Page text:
The year's literature on allergy is largely a technical development along lines which have been taken up in former years in these reviews. Nothing has appeared which is radically different from material presented in former years, excepting possibly on the subject of so-called ionization. This is in reality an old subject which has been revived and modified in ways which seem to me to be rather unessential and a trifle commercial. However, present-day discussion of the subject warrants comment.
Kerr, Pascher and Sulzberger1 report that fungi of the Monilia group are found in nearly all skins as well as in the toe-nails, mouth and gastro-intestinal tract of normal persons. They state that fungi of this group are strong sensitizers and are capable of producing primary infections of the skin and secondary eczematous eruptions. In this respect the fungi of the Monilia group resemble those of the Trichophyton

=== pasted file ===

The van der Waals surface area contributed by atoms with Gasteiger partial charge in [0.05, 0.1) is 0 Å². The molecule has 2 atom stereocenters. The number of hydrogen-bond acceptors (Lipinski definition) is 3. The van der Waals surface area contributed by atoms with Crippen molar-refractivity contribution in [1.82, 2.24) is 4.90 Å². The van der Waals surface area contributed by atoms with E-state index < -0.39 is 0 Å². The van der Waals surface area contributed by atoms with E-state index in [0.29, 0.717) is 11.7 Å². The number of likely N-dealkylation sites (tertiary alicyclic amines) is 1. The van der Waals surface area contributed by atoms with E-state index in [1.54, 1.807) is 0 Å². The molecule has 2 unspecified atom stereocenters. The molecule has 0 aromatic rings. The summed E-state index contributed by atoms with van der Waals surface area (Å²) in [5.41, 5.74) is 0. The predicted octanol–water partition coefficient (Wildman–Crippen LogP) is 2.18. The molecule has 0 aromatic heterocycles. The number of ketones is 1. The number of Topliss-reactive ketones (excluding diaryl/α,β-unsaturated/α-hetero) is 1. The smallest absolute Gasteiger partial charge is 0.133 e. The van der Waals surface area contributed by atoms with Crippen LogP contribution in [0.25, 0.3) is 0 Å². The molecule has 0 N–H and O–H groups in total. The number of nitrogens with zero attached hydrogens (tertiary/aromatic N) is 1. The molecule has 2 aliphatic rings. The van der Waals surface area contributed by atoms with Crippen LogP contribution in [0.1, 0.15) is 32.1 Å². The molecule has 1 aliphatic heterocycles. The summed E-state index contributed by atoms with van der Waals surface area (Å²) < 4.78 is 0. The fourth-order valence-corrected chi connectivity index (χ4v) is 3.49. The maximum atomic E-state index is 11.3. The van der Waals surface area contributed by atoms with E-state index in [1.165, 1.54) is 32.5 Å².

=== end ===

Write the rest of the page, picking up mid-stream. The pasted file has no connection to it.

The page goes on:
DUKE WW. ALLERGY AS RELATED TO OTOLARYNGOLOGY. Arch Otolaryngol. 1934;20(5):712–721. doi:10.1001/archotol.1934.03600050099013
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